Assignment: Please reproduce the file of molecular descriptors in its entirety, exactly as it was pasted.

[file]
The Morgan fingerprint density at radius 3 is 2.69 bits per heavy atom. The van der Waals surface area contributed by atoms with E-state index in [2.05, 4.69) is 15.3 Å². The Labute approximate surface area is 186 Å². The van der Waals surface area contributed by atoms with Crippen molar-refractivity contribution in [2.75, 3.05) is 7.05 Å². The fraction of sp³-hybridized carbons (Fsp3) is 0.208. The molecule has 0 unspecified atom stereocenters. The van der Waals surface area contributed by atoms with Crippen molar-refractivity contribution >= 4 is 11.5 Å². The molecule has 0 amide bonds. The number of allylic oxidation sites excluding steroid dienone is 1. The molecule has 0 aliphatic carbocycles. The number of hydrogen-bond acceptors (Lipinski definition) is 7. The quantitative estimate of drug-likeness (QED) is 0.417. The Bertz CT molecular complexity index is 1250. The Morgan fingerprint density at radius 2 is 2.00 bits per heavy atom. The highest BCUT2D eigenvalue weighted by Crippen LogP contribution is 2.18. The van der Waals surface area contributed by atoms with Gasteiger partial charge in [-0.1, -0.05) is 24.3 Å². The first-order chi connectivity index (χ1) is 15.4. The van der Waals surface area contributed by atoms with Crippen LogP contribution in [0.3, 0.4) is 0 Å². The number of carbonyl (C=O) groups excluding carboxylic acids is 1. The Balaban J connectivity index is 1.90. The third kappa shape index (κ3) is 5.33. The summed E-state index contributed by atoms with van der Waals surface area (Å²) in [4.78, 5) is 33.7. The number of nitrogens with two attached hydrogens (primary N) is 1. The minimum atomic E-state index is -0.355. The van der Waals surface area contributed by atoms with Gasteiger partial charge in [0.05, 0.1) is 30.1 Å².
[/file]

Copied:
The Morgan fingerprint density at radius 3 is 2.69 bits per heavy atom. The van der Waals surface area contributed by atoms with E-state index in [2.05, 4.69) is 15.3 Å². The Labute approximate surface area is 186 Å². The van der Waals surface area contributed by atoms with Crippen molar-refractivity contribution in [2.75, 3.05) is 7.05 Å². The fraction of sp³-hybridized carbons (Fsp3) is 0.208. The molecule has 0 unspecified atom stereocenters. The van der Waals surface area contributed by atoms with Crippen molar-refractivity contribution >= 4 is 11.5 Å². The molecule has 0 amide bonds. The number of allylic oxidation sites excluding steroid dienone is 1. The molecule has 0 aliphatic carbocycles. The number of hydrogen-bond acceptors (Lipinski definition) is 7. The quantitative estimate of drug-likeness (QED) is 0.417. The Bertz CT molecular complexity index is 1250. The Morgan fingerprint density at radius 2 is 2.00 bits per heavy atom. The highest BCUT2D eigenvalue weighted by Crippen LogP contribution is 2.18. The van der Waals surface area contributed by atoms with Gasteiger partial charge in [-0.1, -0.05) is 24.3 Å². The first-order chi connectivity index (χ1) is 15.4. The van der Waals surface area contributed by atoms with Crippen LogP contribution in [0.3, 0.4) is 0 Å². The number of carbonyl (C=O) groups excluding carboxylic acids is 1. The Balaban J connectivity index is 1.90. The third kappa shape index (κ3) is 5.33. The summed E-state index contributed by atoms with van der Waals surface area (Å²) in [4.78, 5) is 33.7. The number of nitrogens with two attached hydrogens (primary N) is 1. The minimum atomic E-state index is -0.355. The van der Waals surface area contributed by atoms with Gasteiger partial charge in [0.05, 0.1) is 30.1 Å².